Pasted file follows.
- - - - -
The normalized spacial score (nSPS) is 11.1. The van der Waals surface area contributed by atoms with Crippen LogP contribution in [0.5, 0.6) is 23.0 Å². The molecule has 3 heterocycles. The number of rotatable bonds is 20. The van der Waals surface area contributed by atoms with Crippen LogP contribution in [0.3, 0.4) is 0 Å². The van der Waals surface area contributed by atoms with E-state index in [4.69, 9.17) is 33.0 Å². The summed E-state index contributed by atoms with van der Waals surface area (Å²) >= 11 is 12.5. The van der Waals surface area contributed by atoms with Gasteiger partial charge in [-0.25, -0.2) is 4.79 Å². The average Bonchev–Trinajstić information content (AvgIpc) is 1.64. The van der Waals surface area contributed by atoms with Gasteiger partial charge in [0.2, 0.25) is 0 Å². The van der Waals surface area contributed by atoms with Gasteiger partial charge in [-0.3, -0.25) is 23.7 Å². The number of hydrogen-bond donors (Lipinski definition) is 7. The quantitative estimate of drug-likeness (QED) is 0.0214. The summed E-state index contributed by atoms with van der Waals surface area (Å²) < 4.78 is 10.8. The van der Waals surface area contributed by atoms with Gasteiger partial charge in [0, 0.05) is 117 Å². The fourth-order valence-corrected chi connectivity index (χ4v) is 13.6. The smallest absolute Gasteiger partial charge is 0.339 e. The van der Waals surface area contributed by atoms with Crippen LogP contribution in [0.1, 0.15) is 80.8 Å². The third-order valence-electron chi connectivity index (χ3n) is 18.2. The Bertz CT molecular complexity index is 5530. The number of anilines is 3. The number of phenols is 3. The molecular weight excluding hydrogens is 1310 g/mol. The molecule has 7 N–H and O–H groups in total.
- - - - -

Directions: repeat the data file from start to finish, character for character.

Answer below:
The normalized spacial score (nSPS) is 11.1. The van der Waals surface area contributed by atoms with Crippen LogP contribution in [0.5, 0.6) is 23.0 Å². The molecule has 3 heterocycles. The number of rotatable bonds is 20. The van der Waals surface area contributed by atoms with Crippen LogP contribution in [0.3, 0.4) is 0 Å². The van der Waals surface area contributed by atoms with E-state index in [4.69, 9.17) is 33.0 Å². The summed E-state index contributed by atoms with van der Waals surface area (Å²) >= 11 is 12.5. The van der Waals surface area contributed by atoms with Gasteiger partial charge in [-0.25, -0.2) is 4.79 Å². The average Bonchev–Trinajstić information content (AvgIpc) is 1.64. The van der Waals surface area contributed by atoms with Gasteiger partial charge in [0.2, 0.25) is 0 Å². The van der Waals surface area contributed by atoms with Gasteiger partial charge in [-0.3, -0.25) is 23.7 Å². The number of hydrogen-bond donors (Lipinski definition) is 7. The quantitative estimate of drug-likeness (QED) is 0.0214. The summed E-state index contributed by atoms with van der Waals surface area (Å²) < 4.78 is 10.8. The van der Waals surface area contributed by atoms with Gasteiger partial charge in [0, 0.05) is 117 Å². The fourth-order valence-corrected chi connectivity index (χ4v) is 13.6. The smallest absolute Gasteiger partial charge is 0.339 e. The van der Waals surface area contributed by atoms with Crippen LogP contribution in [0.1, 0.15) is 80.8 Å². The third-order valence-electron chi connectivity index (χ3n) is 18.2. The Bertz CT molecular complexity index is 5530. The number of anilines is 3. The number of phenols is 3. The molecular weight excluding hydrogens is 1310 g/mol. The molecule has 7 N–H and O–H groups in total.